A comprehensive study on lung health from the universities of Essex and Bristol has highlighted the importance of early-life factors on long-term respiratory function.
According to the researchers, their findings can aid the development of predictive tools for respiratory and lung health, reducing healthcare inequality through early-life interventions for those at the highest risk. The study, titled ‘Early-life and health behaviour influences on lung function in early adulthood’, has been published in the European Respiratory Journal.
The researchers analysed data taken from 7,545 participants in the University of Bristol’s Children of the 90s study, a longitudinal study which followed pregnant women and their offspring since 1991.
The most comprehensive lung health study to date
The researchers assessed 33 key factors from birth to age 24, when lung function peaks, that could be used to indicate respiratory health in later life.
“Compared to previous studies on lung health, our work stands out as being the most comprehensive of its kind, to date, as it considers the underlying relationships between these 33 factors, offering reliable findings on their importance on adulthood lung health,” explained lead researcher Dr Osama Mahmoud, lecturer in data science and statistics at the University of Essex.
The researchers investigated factors related to sociodemographic, environmental, lifestyle and physiological characteristics. They discovered that the key factors associated with poor lung health in early life were:
- Mothers with higher BMI (body mass index) during pregnancy;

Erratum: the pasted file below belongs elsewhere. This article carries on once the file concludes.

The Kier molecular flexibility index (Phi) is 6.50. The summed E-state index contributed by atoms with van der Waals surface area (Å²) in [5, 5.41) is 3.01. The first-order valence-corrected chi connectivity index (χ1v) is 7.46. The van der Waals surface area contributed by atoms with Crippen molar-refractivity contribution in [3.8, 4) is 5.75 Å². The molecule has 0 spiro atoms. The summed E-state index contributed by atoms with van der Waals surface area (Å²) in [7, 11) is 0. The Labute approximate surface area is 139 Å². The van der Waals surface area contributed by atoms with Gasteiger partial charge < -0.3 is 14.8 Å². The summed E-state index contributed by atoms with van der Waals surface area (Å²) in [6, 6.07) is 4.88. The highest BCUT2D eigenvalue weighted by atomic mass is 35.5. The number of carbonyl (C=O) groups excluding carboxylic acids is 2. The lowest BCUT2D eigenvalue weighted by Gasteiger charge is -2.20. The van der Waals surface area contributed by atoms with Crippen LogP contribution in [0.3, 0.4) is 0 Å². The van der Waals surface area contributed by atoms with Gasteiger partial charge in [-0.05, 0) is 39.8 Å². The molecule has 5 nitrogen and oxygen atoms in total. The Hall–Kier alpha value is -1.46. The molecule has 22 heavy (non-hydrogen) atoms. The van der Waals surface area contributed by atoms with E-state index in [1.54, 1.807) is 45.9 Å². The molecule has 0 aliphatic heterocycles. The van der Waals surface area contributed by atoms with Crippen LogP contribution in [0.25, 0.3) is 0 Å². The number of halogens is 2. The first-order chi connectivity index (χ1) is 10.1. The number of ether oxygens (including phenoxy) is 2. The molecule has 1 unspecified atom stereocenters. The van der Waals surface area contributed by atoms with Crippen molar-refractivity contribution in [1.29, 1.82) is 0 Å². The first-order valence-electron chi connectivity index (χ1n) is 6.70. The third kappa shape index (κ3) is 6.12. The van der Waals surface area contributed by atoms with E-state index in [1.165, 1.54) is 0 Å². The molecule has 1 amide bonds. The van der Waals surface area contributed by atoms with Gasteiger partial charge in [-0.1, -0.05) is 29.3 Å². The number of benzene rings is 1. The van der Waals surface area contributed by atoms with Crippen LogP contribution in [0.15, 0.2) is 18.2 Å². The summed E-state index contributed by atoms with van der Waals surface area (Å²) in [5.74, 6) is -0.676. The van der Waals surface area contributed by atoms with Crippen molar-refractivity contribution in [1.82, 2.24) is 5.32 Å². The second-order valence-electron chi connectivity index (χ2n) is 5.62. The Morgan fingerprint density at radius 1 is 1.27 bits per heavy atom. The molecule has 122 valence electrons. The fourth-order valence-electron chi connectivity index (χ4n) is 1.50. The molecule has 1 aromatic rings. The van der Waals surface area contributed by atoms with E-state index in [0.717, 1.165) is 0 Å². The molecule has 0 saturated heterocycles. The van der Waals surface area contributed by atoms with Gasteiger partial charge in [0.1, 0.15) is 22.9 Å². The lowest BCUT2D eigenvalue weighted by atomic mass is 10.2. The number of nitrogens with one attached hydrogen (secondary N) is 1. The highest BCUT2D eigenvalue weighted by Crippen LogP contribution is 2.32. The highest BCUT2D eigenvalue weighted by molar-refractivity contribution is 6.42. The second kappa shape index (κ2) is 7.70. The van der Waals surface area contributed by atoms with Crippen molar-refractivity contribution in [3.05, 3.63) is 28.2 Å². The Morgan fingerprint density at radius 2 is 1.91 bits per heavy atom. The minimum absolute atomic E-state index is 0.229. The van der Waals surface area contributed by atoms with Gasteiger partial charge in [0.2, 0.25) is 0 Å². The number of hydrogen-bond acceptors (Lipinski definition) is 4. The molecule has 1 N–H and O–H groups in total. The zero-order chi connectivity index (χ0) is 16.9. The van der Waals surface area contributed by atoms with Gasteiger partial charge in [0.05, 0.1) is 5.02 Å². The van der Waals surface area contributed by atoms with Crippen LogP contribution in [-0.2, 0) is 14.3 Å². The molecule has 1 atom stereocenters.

- Mothers smoking whilst pregnant;
- Low birth weight;
- Children with higher fat mass in primary school;
- Children with lower lean mass in primary school; and
- Early-onset asthma.
Of all participants found to have at least one respiratory issue at the ages of eight, 15 and 24, 51% were female, 18.3% were born to a single mother, 57.5% had a mother with a low educational level, and 47.3% had a maternal history of asthma or allergies.
Additionally, 3.4% of participants with respiratory issues came from a family with financial difficulties, 53.7% had siblings, and 5.4% were born prematurely. A further 10.5% were born with caesarean section, and 20.9% and 30.2% had maternal smoking and anxiety during pregnancy, respectively.
Social and environmental factors are highly relevant
The study supports previous research showing associations between poverty and lower lung function in adolescence. The links between familial financial difficulties and maternal education levels to lower lung function were not surprising to the researchers. However, some factors, such as the link between having a sibling and poor lung health, were more difficult to explain.
“The results clearly show that out of 33 key factors, the ones which individually most influence the lung function of young adults are their mother’s weight during pregnancy if their mother smoked during pregnancy, their birthweight and their body composition at primary school,” said Dr Mahmoud
“With early-onset asthma being another factor affecting lung function, we think this should highlight the need to give these conditions more attention, especially when it comes to primary prevention,” he concluded.